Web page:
Saturday, May 17, 2008

Who Are You? A Survey of the Fil Am Self

Right after the Association of Asian American Studies Conference, a small group of my comrades formed a loose network called the Filipino Soul Aesthetics Working Group. Basically, we are trying to get like-minds together (students, professors, artists/performers, and community organizers) to begin a dialogue about Filipino "soul" (we are still trying to define "soul"). So far, we are zeroing in on Pin@ys and hip hop culture, but we are also open to including Pin@ys and other Black cultural expressions, such as jazz and funk.

Why Black cultural expressions? Many people may be yelling, "Hey! We look Asian! The Philippines is in Asia!" But after self-reflection and self-research, many of us will realize that Filipinos are a very complicated "Asian" group, especially considering Spanish, White American, and African American presence/culture in the Philippines. Check it! Filipinos are extremely mixed in terms of history, language, culture, and artistic expression! Simultaneously, Filipinos occupy a distinct position in richer Asian nations, as Filipinos are mostly "lower-class" workers (and called pretty horrible things by other Asians...btw, any other folks out there have an uncle/cousin heading to Dubai to do construction work or work as a driver??? holla) and we also tend to be stage performers and entertainers in other Asian countries.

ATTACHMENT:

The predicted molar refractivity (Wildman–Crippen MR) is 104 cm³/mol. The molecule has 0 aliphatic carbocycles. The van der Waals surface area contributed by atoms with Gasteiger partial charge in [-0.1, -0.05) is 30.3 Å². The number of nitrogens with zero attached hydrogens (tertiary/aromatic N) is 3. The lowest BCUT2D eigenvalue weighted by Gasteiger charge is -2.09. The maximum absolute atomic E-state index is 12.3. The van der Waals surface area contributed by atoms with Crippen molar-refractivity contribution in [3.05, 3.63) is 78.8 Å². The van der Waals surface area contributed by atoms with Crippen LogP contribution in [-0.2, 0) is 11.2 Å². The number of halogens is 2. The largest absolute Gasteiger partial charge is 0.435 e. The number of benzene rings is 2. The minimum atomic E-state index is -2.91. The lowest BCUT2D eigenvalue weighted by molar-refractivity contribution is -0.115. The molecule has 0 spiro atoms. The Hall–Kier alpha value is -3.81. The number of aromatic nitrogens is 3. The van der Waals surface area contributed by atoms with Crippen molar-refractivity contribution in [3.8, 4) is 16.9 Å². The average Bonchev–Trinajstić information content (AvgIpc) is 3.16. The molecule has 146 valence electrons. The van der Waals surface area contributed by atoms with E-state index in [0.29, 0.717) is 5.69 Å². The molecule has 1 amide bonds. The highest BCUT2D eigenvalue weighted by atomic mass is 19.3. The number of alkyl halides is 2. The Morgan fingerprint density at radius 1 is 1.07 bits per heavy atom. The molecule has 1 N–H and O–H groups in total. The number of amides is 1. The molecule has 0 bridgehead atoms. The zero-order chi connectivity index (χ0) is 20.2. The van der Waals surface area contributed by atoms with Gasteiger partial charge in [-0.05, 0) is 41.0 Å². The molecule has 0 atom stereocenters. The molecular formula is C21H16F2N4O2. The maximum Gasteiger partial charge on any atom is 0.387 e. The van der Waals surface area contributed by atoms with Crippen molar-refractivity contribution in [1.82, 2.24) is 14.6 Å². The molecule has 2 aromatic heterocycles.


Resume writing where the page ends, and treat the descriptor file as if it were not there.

Jota dance by Philippine Performance
Arts Company folks in Florida

What is important to understand is that these influences in Filipino expressions/social positions are closely linked to the intense history of Spanish and U.S. colonization, a unique history other Asian nations do not have (yes it goes beyond the chopsticks thing). So, considering this, how would you classify Filipinos culturally/racially/ethnically? (This framework of colonization anchors the questions we will be asking in the Filipino Aesthetics Working Group.)

There is an abundance of current examples of Filipino artists/performers "pin@ytrating" mainstream public culture-- from the "dancing inmates" (Lorenzo Perillo of our Filipino Soul Aesthetics Working Group writes a mean article on these talented Cebuano prisoners), to Charice Pempengco, JabbaWockeez, and even DJ Neil Armstrong touring with Jay-Z and Mary J. Blige (any other examples?). Gathering from this very visible manifestation of Pin@y talent in the "mainstream", I have a couple of questions for you:
Kiwi and Bambu of the
former Native Guns


QUESTION ONE: What ethnic/racial group do you think Pin@ys most closely resemble? [Among popular choices are Asian or Pacific Islander (as seen in Myspace profiles), but many others (as we know) gravitate towards Latino and African American cultural expressions.]

QUESTION TWO: Why do you think there is a gravitation towards Black American cultural art forms among Pin@ys?*


*This probably applies more to second-generation Fil Ams.

7 comments:

Wesley said...

wuddup mr. mark v? first of all my friend, you've skewed the answers you're going to get by giving the background info you gave...(intentionally perhaps)